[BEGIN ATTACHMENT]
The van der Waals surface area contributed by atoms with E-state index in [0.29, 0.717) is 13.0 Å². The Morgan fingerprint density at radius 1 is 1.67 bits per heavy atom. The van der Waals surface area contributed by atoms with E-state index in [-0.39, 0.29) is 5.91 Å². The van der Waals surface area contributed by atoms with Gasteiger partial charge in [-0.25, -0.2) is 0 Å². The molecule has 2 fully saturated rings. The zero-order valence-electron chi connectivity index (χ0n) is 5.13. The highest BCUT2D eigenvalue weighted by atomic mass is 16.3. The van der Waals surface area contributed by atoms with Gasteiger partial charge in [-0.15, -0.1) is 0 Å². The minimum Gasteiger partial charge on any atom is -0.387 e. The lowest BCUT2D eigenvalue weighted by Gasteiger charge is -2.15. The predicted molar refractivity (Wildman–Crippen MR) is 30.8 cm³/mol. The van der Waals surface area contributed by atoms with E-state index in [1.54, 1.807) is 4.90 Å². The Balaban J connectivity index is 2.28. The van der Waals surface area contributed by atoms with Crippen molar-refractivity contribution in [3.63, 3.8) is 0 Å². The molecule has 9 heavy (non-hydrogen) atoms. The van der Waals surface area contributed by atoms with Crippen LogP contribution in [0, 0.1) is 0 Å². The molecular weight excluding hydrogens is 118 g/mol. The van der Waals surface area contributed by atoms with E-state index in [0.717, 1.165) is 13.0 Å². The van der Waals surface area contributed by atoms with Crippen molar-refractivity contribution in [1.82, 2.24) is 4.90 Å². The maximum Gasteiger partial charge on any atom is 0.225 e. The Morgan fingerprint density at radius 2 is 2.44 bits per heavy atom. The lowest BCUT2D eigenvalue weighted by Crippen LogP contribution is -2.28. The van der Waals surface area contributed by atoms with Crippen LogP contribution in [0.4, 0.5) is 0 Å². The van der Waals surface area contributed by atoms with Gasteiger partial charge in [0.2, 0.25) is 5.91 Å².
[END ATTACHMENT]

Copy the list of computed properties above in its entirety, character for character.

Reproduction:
The van der Waals surface area contributed by atoms with E-state index in [0.29, 0.717) is 13.0 Å². The Morgan fingerprint density at radius 1 is 1.67 bits per heavy atom. The van der Waals surface area contributed by atoms with E-state index in [-0.39, 0.29) is 5.91 Å². The van der Waals surface area contributed by atoms with Gasteiger partial charge in [-0.25, -0.2) is 0 Å². The molecule has 2 fully saturated rings. The zero-order valence-electron chi connectivity index (χ0n) is 5.13. The highest BCUT2D eigenvalue weighted by atomic mass is 16.3. The van der Waals surface area contributed by atoms with Gasteiger partial charge in [-0.15, -0.1) is 0 Å². The minimum Gasteiger partial charge on any atom is -0.387 e. The lowest BCUT2D eigenvalue weighted by Gasteiger charge is -2.15. The predicted molar refractivity (Wildman–Crippen MR) is 30.8 cm³/mol. The van der Waals surface area contributed by atoms with E-state index in [1.54, 1.807) is 4.90 Å². The Balaban J connectivity index is 2.28. The van der Waals surface area contributed by atoms with Crippen molar-refractivity contribution in [3.63, 3.8) is 0 Å². The molecule has 9 heavy (non-hydrogen) atoms. The van der Waals surface area contributed by atoms with Crippen LogP contribution in [0, 0.1) is 0 Å². The molecular weight excluding hydrogens is 118 g/mol. The van der Waals surface area contributed by atoms with E-state index in [0.717, 1.165) is 13.0 Å². The van der Waals surface area contributed by atoms with Crippen molar-refractivity contribution in [1.82, 2.24) is 4.90 Å². The maximum Gasteiger partial charge on any atom is 0.225 e. The Morgan fingerprint density at radius 2 is 2.44 bits per heavy atom. The lowest BCUT2D eigenvalue weighted by Crippen LogP contribution is -2.28. The van der Waals surface area contributed by atoms with Crippen LogP contribution in [0.4, 0.5) is 0 Å². The van der Waals surface area contributed by atoms with Gasteiger partial charge in [0.2, 0.25) is 5.91 Å².